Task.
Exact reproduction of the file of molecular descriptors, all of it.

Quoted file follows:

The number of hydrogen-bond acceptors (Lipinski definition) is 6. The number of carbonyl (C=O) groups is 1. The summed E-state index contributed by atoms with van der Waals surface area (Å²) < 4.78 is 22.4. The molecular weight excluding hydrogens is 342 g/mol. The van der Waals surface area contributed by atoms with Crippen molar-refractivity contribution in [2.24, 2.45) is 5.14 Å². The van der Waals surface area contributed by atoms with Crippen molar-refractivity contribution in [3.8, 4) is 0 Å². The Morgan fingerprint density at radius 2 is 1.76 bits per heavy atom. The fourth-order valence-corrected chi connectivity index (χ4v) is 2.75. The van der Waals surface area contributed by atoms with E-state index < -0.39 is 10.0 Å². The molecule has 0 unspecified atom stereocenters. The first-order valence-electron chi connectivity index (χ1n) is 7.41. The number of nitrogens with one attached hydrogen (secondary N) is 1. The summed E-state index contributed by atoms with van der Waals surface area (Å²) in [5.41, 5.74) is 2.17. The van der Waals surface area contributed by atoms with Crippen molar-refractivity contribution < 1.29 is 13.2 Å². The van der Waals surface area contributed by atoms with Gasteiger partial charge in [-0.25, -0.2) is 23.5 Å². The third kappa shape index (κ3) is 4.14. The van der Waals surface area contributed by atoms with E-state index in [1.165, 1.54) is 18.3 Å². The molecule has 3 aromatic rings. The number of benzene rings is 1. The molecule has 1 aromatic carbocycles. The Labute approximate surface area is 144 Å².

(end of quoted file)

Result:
The number of hydrogen-bond acceptors (Lipinski definition) is 6. The number of carbonyl (C=O) groups is 1. The summed E-state index contributed by atoms with van der Waals surface area (Å²) < 4.78 is 22.4. The molecular weight excluding hydrogens is 342 g/mol. The van der Waals surface area contributed by atoms with Crippen molar-refractivity contribution in [2.24, 2.45) is 5.14 Å². The van der Waals surface area contributed by atoms with Crippen molar-refractivity contribution in [3.8, 4) is 0 Å². The Morgan fingerprint density at radius 2 is 1.76 bits per heavy atom. The fourth-order valence-corrected chi connectivity index (χ4v) is 2.75. The van der Waals surface area contributed by atoms with E-state index < -0.39 is 10.0 Å². The molecule has 0 unspecified atom stereocenters. The first-order valence-electron chi connectivity index (χ1n) is 7.41. The number of nitrogens with one attached hydrogen (secondary N) is 1. The summed E-state index contributed by atoms with van der Waals surface area (Å²) in [5.41, 5.74) is 2.17. The van der Waals surface area contributed by atoms with Crippen molar-refractivity contribution < 1.29 is 13.2 Å². The van der Waals surface area contributed by atoms with Gasteiger partial charge in [-0.25, -0.2) is 23.5 Å². The third kappa shape index (κ3) is 4.14. The van der Waals surface area contributed by atoms with E-state index in [1.165, 1.54) is 18.3 Å². The molecule has 3 aromatic rings. The number of benzene rings is 1. The molecule has 1 aromatic carbocycles. The Labute approximate surface area is 144 Å².